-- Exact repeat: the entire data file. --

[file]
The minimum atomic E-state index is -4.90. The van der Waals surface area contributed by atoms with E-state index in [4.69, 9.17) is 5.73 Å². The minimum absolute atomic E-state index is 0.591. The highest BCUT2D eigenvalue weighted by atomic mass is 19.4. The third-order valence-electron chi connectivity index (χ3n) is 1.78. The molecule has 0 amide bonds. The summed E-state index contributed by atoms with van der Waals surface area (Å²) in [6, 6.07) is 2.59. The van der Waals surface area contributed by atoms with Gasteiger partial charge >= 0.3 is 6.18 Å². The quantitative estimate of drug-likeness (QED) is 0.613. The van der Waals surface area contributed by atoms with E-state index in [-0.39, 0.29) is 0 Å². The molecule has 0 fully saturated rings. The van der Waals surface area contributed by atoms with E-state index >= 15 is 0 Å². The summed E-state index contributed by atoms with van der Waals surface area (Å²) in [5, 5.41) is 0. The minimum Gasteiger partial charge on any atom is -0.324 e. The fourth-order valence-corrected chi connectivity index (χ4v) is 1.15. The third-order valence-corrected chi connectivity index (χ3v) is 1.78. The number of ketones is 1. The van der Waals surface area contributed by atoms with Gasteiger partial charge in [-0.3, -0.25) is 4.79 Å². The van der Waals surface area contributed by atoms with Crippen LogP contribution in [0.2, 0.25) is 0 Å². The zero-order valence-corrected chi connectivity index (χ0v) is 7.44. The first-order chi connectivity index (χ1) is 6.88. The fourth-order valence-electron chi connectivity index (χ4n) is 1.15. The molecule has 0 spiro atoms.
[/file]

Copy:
The minimum atomic E-state index is -4.90. The van der Waals surface area contributed by atoms with E-state index in [4.69, 9.17) is 5.73 Å². The minimum absolute atomic E-state index is 0.591. The highest BCUT2D eigenvalue weighted by atomic mass is 19.4. The third-order valence-electron chi connectivity index (χ3n) is 1.78. The molecule has 0 amide bonds. The summed E-state index contributed by atoms with van der Waals surface area (Å²) in [6, 6.07) is 2.59. The van der Waals surface area contributed by atoms with Gasteiger partial charge >= 0.3 is 6.18 Å². The quantitative estimate of drug-likeness (QED) is 0.613. The van der Waals surface area contributed by atoms with E-state index in [-0.39, 0.29) is 0 Å². The molecule has 0 fully saturated rings. The van der Waals surface area contributed by atoms with E-state index >= 15 is 0 Å². The summed E-state index contributed by atoms with van der Waals surface area (Å²) in [5, 5.41) is 0. The minimum Gasteiger partial charge on any atom is -0.324 e. The fourth-order valence-corrected chi connectivity index (χ4v) is 1.15. The third-order valence-corrected chi connectivity index (χ3v) is 1.78. The number of ketones is 1. The van der Waals surface area contributed by atoms with Gasteiger partial charge in [-0.3, -0.25) is 4.79 Å². The van der Waals surface area contributed by atoms with Crippen LogP contribution in [0.2, 0.25) is 0 Å². The zero-order valence-corrected chi connectivity index (χ0v) is 7.44. The first-order chi connectivity index (χ1) is 6.88. The fourth-order valence-electron chi connectivity index (χ4n) is 1.15. The molecule has 0 spiro atoms.